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Lessons in Humility

by Caroline

I’ve recently been humbled and have been forced to admit defeat. I never expected it to happen in this area. After all, if there was one moral area I was pretty sure I excelled at, it was in the area of treating animals well.* 

Whenever I’d go to a foreign country, I would be the one to kneel down and pet the stray skinny dogs. I was the one who would get teary when I’d see dogs living their lives in tiny confined areas. I was the one who would wrinkle my nose in distaste when I’d see dogs with their tails or ears cropped. Or silently judge others who got their pets from stores and breeders while tens of thousands of nice dogs in shelters were euthanized for want of a home. How I leveled mental vitriol at people who didn’t treat their pets according to my standards.

Well, I’ve learned my lesson. Eliza, the half beagle, half devil, has defeated me. This Saturday I’ll be taking her to a vet to get debarked – a procedure that is questionably humane. I never thought I would ever consider such a course. It makes me sick with distaste when I think about it, but what choice do I have, I ask myself. The neighbors are annoyed and upset by her constant barking. Bark collars, time outs, yelling at her, shutting her up inside the house – nothing works. Her horrible bark can penetrate any barrier.

I rationalize my decision by telling myself that anyone else would have gotten rid of her long ago. (Barking is only one of her problems – biting is another.) And that she’ll be happier once she’s allowed to go in the backyard again. But still, I can’t believe it’s come to this. For the first time I understand how a person could be driven to give away their dog or dump it off at the shelter.

Anyway, the whole Eliza experience has been an exercise in humility. Sometimes love and kindness aren’t enough to get an animal to behave, I now know. Sometimes it takes some tough, morally questionable tactics to be able to coexist.. I sure learned my lesson about judging others when I don’t know the full situation.

What about you? What lessons in humility have you learned? Have you ever had a tough experience that has forced you to reconfigure your world view and realize that you really don’t have the moral high ground to stand on?

*full disclosure; I have a horrible meat eating habit which I’ve tried to break.

Caroline

Caroline is a PhD student in Women's Studies in Religion and mother of three.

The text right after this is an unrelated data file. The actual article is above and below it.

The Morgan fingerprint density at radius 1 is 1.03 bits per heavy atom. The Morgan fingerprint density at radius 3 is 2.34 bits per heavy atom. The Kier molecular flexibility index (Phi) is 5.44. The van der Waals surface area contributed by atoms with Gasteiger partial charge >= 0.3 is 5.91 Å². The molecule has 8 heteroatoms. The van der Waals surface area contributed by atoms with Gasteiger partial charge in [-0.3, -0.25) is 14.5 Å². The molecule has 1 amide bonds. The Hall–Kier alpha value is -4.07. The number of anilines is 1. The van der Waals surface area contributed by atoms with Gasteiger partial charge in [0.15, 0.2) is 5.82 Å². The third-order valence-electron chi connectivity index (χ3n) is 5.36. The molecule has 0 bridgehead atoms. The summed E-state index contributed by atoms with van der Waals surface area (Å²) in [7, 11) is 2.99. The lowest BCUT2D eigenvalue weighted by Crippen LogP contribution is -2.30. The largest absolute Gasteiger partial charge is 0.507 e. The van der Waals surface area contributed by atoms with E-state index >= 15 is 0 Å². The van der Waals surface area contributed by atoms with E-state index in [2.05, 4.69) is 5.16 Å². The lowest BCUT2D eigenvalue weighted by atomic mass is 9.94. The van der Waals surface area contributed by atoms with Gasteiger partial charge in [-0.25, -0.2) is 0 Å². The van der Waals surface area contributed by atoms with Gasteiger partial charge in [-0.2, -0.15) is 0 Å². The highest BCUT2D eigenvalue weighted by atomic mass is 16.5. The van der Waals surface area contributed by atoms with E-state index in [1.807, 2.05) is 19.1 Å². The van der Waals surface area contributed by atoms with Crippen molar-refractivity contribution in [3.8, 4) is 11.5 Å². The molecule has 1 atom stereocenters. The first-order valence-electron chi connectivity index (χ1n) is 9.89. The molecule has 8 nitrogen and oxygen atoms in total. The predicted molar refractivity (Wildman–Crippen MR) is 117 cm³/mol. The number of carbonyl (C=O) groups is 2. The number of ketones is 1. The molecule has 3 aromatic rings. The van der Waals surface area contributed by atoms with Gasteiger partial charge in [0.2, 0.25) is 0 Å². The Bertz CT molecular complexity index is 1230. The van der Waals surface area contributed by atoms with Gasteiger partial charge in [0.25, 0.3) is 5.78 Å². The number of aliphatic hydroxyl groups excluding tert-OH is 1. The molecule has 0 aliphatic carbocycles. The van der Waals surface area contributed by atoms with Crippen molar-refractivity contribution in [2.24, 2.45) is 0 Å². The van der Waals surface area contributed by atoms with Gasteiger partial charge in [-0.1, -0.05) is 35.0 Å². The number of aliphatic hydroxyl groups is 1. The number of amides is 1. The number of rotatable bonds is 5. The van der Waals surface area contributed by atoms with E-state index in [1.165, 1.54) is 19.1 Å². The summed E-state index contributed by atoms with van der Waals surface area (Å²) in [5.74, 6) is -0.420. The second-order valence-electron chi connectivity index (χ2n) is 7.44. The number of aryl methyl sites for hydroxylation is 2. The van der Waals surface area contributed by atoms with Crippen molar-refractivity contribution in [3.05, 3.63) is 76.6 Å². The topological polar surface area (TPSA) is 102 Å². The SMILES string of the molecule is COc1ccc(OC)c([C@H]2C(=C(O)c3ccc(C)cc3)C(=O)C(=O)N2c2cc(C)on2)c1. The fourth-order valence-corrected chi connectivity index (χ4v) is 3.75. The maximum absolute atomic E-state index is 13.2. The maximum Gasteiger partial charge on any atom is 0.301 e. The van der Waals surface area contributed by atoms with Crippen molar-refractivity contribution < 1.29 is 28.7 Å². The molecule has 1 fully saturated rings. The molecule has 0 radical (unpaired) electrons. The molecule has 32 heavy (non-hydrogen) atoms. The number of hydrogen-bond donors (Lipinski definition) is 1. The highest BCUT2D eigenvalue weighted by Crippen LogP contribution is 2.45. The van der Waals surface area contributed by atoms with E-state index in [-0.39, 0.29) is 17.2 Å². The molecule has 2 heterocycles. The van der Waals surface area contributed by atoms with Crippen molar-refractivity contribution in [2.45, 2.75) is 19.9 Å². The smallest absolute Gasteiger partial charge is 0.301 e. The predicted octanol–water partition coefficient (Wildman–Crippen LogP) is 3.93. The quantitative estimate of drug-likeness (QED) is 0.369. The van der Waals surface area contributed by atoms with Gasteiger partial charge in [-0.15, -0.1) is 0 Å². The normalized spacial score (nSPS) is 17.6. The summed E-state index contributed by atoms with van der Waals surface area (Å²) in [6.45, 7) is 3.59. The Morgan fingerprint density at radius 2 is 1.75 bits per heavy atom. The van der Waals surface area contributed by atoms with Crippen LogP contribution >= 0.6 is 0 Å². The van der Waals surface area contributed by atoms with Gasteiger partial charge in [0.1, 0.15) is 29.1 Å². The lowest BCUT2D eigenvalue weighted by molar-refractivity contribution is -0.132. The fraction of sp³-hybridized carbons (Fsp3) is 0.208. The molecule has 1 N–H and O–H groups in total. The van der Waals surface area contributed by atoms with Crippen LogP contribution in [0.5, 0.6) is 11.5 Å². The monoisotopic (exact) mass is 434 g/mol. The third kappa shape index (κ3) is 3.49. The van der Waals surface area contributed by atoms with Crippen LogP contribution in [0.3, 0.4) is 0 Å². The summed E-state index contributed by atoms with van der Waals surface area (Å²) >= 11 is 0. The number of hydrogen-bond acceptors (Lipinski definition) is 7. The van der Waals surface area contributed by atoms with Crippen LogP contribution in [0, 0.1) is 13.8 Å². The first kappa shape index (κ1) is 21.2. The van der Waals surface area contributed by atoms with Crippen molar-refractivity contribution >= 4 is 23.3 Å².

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  1. Jessawhy says:

    Caroline,
    Great story! I’m not a pet lover, but all of my friend’s pets seem to love me, sigh.
    I am constantly feeling humbled about parenting, that’s for sure.
    EmilyCC and I have been talking about this alot, lately. It’s so easy to say, “I’ll never spank my kids.” or “I’ll make sure my kids are always in bed early, because letting them stay up too late is bad for them.” or such nonsense. I’ve found a lot of desperate times where those notions have just flown out the window.
    Moral high ground has less meaning to me now that it has in the past.

  2. Reina says:

    So my lesson on humility – I never thought I would struggle with the law of chastity. But I am. Don’t know where to begin or how to step back. I know I should, but I am angry at myself and the church (for prop 8, etc) and need to humble myself a bit more before I confess. Does anyone have any thoughts on how they have done so? On this magnitude or smaller …

  3. Caroline says:

    Hi Jess,
    Yes, I was thinking that parenting would come up as an area of feeling humbled. I know I spent a lot of my time in sacrament meeting mentally cursing those families with rowdy kids, disturbing every one else’s concentration. Now I’m one of those families.

    Reina,
    I know this might not comfort you, but if it’s any consolation, I would say that almost every LDS has struggled with chastity in one form or another. I think there are a lot fewer people who are lily white in that area than we might think. I have no good advice about humbling yourself before confessing…. I think that just wanting to change and improve yourself is probably enough. Though of course, all of this is complicated if you’re upset with the Church because of Prop 8. (I totally am with you there.) I myself am trying to figure out how to feel less upset and betrayed.

  4. Ellen says:

    I am currently in a singles ward that I’m not too fond off. It’s a fine ward and people try really hard to make it good place, but often I feel very out of place and I’m quick to criticize lessons or people’s attitudes. A few weeks ago I was talking to a lady whose son is in my ward. The son has had some serious problems in his life such as run-ins with the law and other things. He decided he doesn’t find a reason to believe in God. One day he showed up for a ward activity and has been coming to our ward ever since. His mother said she was thankful for my ward and the people in it, for accepting her son. He has been coming to my ward for about 6 months now and not once has he felt like he was rejected or had his feelings hurt. While he doesn’t show it, his mother noticed that the support and friendship he receives from my ward have been very important to him.
    Her comment really hit me hard. I never thought that those boring FHE softball-activities or the people I do not get along with, or the weekly ‘handbook- Sunday School- lessons’ would be such an important part of someone’s life. I learned not to evaluate something only on my personal terms.

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